I’m currently taking an evening off from former-house cleaning to sit and chill with my busted shoulder. An old, old injury reared its head when we moved, and my left arm can’t raise more than about 20 degrees from straight down without quite a bit of pain. Lifting is a no-go. I’m very lucky that my right shoulder (also generally wonky) didn’t give way, too.
I totally hadn’t realized that tiny houses are illegal/violate zoning. I knew they were tricky to place, but I figured if you buy a patch of land somewhere, you could put whatever kind of house on it you wanted. Continue reading Weekly Linkage: The Long Edition→
There’s no particular theme to this week’s surfing, but there are some pretty pictures and good reads here.
The problem with waste – Note that the list of not-recommended screenings include things like screening for prostate cancer in men older than 75 or colon cancer in folks above 85. I glanced through the USPSTF's procedure manual, and it looks like they're taking into account a variety of factors (age, gender, race, etc.), but their information is only as good as the studies they're pulling from. How worried should we be about researchers' biases (ageism being the first that comes to mind)?
"So we’re confronted with a set of screening recommendations with excellent evidence that aren’t paid for, and a list of screening tests that are recommended against that are paid for. That’s how you wind up with a system that (1) costs too much and (2) has sub-optimal quality. You pay for stuff that doesn’t clearly work and don’t pay for stuff that does."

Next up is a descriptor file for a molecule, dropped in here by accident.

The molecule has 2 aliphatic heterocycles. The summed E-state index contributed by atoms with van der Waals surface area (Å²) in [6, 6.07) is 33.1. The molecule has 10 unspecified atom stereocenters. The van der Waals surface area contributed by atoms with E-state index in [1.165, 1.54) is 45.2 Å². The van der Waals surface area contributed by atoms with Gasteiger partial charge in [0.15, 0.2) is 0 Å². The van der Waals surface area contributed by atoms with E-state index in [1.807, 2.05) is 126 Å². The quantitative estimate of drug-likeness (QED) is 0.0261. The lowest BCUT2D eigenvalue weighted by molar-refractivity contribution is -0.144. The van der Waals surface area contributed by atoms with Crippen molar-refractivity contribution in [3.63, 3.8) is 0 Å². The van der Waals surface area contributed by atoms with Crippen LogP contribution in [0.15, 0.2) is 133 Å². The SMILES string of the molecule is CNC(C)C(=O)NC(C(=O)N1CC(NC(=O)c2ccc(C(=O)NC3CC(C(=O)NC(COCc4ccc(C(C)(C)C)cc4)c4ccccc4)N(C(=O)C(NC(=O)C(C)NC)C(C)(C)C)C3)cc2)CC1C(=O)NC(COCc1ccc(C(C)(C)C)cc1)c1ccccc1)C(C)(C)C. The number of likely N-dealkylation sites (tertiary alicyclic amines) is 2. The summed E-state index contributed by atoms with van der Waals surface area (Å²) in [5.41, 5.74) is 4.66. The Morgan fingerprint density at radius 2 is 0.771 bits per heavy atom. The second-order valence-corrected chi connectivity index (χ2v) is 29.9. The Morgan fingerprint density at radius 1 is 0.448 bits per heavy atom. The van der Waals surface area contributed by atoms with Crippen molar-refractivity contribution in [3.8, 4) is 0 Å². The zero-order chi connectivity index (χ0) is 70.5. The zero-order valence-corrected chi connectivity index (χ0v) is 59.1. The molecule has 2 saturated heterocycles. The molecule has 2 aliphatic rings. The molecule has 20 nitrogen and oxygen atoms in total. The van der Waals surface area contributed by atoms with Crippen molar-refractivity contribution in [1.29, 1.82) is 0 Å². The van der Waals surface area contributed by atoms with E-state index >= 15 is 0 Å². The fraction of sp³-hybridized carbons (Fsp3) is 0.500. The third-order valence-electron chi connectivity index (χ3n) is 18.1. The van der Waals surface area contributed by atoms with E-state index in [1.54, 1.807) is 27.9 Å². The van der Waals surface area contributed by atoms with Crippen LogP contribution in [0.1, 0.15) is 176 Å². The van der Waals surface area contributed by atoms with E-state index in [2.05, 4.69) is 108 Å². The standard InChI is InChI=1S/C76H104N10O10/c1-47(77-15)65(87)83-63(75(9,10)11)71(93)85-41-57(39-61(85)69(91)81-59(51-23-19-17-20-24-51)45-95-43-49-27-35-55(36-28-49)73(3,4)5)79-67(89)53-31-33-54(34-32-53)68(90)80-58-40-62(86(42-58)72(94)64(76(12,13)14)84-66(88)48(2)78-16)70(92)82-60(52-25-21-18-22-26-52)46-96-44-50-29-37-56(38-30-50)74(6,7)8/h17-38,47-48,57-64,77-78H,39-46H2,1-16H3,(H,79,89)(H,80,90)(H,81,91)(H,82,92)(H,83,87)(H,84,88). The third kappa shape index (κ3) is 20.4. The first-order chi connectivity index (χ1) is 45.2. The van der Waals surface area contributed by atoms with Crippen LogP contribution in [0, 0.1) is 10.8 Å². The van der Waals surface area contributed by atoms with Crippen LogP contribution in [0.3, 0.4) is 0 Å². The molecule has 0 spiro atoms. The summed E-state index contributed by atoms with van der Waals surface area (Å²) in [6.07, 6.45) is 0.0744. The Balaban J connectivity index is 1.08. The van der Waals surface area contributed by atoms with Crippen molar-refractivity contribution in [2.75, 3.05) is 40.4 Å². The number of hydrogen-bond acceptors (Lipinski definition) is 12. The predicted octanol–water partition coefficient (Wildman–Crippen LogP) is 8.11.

I’ve been all over The Incidental Economist lately, and it’s really hard not to link to every one of their posts that I can make heads or tails of. They’re really prolific by my standards, though, which means it’s a struggle to keep their posts from falling off the 30-day cut-off in Google Reader.
Simply put: Marginal cost/benefit – "You’ll consume as much health care as you think worth it for the transaction price (your copayment if you’re insured). The lower the price, the more you’ll consume. You’ll keep using health services until the marginal benefit falls below the price you pay."
I'm not sure I agree that people will keep gobbling and gobbling up health care, but I definitely understand that people will use more if it's cheaper.
The original posting of this was horribly borked. I may be switching link-posting plugins.
Warm and Fuzzy Budgeting – "You have things that matter to you. Hopes, and goals, and dreams. This is going to sound cheesy, but I think it’s true: Your budget is simply your hopes, and goals, and dreams … on paper."